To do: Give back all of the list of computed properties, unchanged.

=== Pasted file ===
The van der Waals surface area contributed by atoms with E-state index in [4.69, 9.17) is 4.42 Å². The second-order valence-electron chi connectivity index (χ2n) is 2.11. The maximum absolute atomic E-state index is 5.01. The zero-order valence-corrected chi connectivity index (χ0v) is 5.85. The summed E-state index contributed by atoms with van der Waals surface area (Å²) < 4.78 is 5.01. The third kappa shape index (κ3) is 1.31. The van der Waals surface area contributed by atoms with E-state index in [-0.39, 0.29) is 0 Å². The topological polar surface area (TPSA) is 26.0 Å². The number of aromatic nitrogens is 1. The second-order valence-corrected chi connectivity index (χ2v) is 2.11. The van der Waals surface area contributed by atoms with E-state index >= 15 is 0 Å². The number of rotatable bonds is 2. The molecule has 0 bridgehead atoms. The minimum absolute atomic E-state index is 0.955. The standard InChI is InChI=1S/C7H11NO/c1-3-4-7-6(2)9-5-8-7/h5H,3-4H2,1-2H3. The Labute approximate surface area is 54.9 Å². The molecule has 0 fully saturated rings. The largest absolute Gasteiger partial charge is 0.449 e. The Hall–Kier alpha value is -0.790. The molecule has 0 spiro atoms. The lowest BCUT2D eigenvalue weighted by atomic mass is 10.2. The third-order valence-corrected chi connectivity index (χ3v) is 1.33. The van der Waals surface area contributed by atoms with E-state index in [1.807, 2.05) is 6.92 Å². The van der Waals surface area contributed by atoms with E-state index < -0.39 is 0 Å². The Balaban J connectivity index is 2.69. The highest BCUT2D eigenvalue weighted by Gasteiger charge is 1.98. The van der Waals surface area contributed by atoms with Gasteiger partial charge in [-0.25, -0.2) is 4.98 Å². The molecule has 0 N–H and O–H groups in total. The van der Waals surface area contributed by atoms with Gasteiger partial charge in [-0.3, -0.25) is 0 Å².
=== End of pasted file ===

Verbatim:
The van der Waals surface area contributed by atoms with E-state index in [4.69, 9.17) is 4.42 Å². The second-order valence-electron chi connectivity index (χ2n) is 2.11. The maximum absolute atomic E-state index is 5.01. The zero-order valence-corrected chi connectivity index (χ0v) is 5.85. The summed E-state index contributed by atoms with van der Waals surface area (Å²) < 4.78 is 5.01. The third kappa shape index (κ3) is 1.31. The van der Waals surface area contributed by atoms with E-state index in [-0.39, 0.29) is 0 Å². The topological polar surface area (TPSA) is 26.0 Å². The number of aromatic nitrogens is 1. The second-order valence-corrected chi connectivity index (χ2v) is 2.11. The van der Waals surface area contributed by atoms with E-state index >= 15 is 0 Å². The number of rotatable bonds is 2. The molecule has 0 bridgehead atoms. The minimum absolute atomic E-state index is 0.955. The standard InChI is InChI=1S/C7H11NO/c1-3-4-7-6(2)9-5-8-7/h5H,3-4H2,1-2H3. The Labute approximate surface area is 54.9 Å². The molecule has 0 fully saturated rings. The largest absolute Gasteiger partial charge is 0.449 e. The Hall–Kier alpha value is -0.790. The molecule has 0 spiro atoms. The lowest BCUT2D eigenvalue weighted by atomic mass is 10.2. The third-order valence-corrected chi connectivity index (χ3v) is 1.33. The van der Waals surface area contributed by atoms with E-state index in [1.807, 2.05) is 6.92 Å². The van der Waals surface area contributed by atoms with E-state index < -0.39 is 0 Å². The Balaban J connectivity index is 2.69. The highest BCUT2D eigenvalue weighted by Gasteiger charge is 1.98. The van der Waals surface area contributed by atoms with Gasteiger partial charge in [-0.25, -0.2) is 4.98 Å². The molecule has 0 N–H and O–H groups in total. The van der Waals surface area contributed by atoms with Gasteiger partial charge in [-0.3, -0.25) is 0 Å².